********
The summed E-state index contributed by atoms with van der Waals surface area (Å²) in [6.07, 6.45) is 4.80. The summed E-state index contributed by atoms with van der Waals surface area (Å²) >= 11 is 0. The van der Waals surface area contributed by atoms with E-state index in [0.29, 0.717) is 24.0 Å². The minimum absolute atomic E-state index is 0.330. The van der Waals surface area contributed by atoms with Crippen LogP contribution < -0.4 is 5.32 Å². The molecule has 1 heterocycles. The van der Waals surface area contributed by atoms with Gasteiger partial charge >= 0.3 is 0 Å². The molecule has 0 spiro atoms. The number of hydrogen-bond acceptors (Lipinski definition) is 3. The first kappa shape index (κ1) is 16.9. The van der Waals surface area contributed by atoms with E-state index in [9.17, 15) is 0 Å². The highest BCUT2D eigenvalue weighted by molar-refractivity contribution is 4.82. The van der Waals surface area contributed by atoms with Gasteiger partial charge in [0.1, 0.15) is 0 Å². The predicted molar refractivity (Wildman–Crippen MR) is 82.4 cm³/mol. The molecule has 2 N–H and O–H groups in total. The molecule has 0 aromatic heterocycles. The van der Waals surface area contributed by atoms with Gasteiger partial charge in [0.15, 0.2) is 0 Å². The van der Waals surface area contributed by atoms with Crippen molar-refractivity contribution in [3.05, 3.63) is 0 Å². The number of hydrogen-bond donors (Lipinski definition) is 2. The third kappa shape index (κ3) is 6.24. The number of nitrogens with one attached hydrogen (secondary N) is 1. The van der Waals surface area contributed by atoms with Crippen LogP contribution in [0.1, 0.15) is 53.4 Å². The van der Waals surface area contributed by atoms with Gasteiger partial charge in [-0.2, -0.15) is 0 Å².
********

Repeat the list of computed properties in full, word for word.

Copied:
The summed E-state index contributed by atoms with van der Waals surface area (Å²) in [6.07, 6.45) is 4.80. The summed E-state index contributed by atoms with van der Waals surface area (Å²) >= 11 is 0. The van der Waals surface area contributed by atoms with E-state index in [0.29, 0.717) is 24.0 Å². The minimum absolute atomic E-state index is 0.330. The van der Waals surface area contributed by atoms with Crippen LogP contribution < -0.4 is 5.32 Å². The molecule has 1 heterocycles. The van der Waals surface area contributed by atoms with Gasteiger partial charge >= 0.3 is 0 Å². The molecule has 0 spiro atoms. The number of hydrogen-bond acceptors (Lipinski definition) is 3. The first kappa shape index (κ1) is 16.9. The van der Waals surface area contributed by atoms with E-state index in [9.17, 15) is 0 Å². The highest BCUT2D eigenvalue weighted by molar-refractivity contribution is 4.82. The van der Waals surface area contributed by atoms with Gasteiger partial charge in [0.1, 0.15) is 0 Å². The predicted molar refractivity (Wildman–Crippen MR) is 82.4 cm³/mol. The molecule has 2 N–H and O–H groups in total. The molecule has 0 aromatic heterocycles. The van der Waals surface area contributed by atoms with Gasteiger partial charge in [0.15, 0.2) is 0 Å². The van der Waals surface area contributed by atoms with Crippen molar-refractivity contribution in [3.05, 3.63) is 0 Å². The number of hydrogen-bond donors (Lipinski definition) is 2. The third kappa shape index (κ3) is 6.24. The number of nitrogens with one attached hydrogen (secondary N) is 1. The van der Waals surface area contributed by atoms with Crippen LogP contribution in [0.1, 0.15) is 53.4 Å². The van der Waals surface area contributed by atoms with Gasteiger partial charge in [-0.2, -0.15) is 0 Å².